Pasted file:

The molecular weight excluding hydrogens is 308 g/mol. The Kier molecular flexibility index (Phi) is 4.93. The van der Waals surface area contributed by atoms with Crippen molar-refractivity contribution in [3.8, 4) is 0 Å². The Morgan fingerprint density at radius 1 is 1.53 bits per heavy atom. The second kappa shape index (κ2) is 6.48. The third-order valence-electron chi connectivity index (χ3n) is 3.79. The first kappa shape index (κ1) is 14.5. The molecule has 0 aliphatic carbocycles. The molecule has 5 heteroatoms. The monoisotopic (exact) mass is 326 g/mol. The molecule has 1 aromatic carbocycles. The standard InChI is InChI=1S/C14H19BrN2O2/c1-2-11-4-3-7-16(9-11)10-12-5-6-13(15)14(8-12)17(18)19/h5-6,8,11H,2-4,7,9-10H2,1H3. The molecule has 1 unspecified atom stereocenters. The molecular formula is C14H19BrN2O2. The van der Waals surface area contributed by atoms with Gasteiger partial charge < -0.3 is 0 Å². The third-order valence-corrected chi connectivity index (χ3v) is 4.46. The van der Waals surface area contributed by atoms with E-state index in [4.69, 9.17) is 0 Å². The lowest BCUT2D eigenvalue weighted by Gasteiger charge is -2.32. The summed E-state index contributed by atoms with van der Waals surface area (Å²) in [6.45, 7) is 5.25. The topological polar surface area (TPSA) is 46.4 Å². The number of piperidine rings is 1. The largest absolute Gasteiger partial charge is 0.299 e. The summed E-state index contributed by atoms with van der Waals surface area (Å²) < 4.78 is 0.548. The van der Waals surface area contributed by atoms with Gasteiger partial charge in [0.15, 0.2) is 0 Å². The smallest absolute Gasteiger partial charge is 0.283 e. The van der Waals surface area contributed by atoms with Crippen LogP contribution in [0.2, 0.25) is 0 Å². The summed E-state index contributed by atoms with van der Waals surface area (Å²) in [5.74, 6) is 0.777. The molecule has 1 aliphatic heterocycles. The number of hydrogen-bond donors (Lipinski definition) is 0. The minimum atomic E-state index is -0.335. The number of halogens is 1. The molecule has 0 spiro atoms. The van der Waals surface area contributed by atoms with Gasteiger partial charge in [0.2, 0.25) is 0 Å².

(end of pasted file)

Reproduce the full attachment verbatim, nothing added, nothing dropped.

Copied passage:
The molecular weight excluding hydrogens is 308 g/mol. The Kier molecular flexibility index (Phi) is 4.93. The van der Waals surface area contributed by atoms with Crippen molar-refractivity contribution in [3.8, 4) is 0 Å². The Morgan fingerprint density at radius 1 is 1.53 bits per heavy atom. The second kappa shape index (κ2) is 6.48. The third-order valence-electron chi connectivity index (χ3n) is 3.79. The first kappa shape index (κ1) is 14.5. The molecule has 0 aliphatic carbocycles. The molecule has 5 heteroatoms. The monoisotopic (exact) mass is 326 g/mol. The molecule has 1 aromatic carbocycles. The standard InChI is InChI=1S/C14H19BrN2O2/c1-2-11-4-3-7-16(9-11)10-12-5-6-13(15)14(8-12)17(18)19/h5-6,8,11H,2-4,7,9-10H2,1H3. The molecule has 1 unspecified atom stereocenters. The molecular formula is C14H19BrN2O2. The van der Waals surface area contributed by atoms with Gasteiger partial charge < -0.3 is 0 Å². The third-order valence-corrected chi connectivity index (χ3v) is 4.46. The van der Waals surface area contributed by atoms with E-state index in [4.69, 9.17) is 0 Å². The lowest BCUT2D eigenvalue weighted by Gasteiger charge is -2.32. The summed E-state index contributed by atoms with van der Waals surface area (Å²) in [6.45, 7) is 5.25. The topological polar surface area (TPSA) is 46.4 Å². The number of piperidine rings is 1. The largest absolute Gasteiger partial charge is 0.299 e. The summed E-state index contributed by atoms with van der Waals surface area (Å²) < 4.78 is 0.548. The van der Waals surface area contributed by atoms with Gasteiger partial charge in [0.15, 0.2) is 0 Å². The smallest absolute Gasteiger partial charge is 0.283 e. The van der Waals surface area contributed by atoms with Crippen LogP contribution in [0.2, 0.25) is 0 Å². The summed E-state index contributed by atoms with van der Waals surface area (Å²) in [5.74, 6) is 0.777. The molecule has 1 aliphatic heterocycles. The number of hydrogen-bond donors (Lipinski definition) is 0. The minimum atomic E-state index is -0.335. The number of halogens is 1. The molecule has 0 spiro atoms. The van der Waals surface area contributed by atoms with Gasteiger partial charge in [0.2, 0.25) is 0 Å².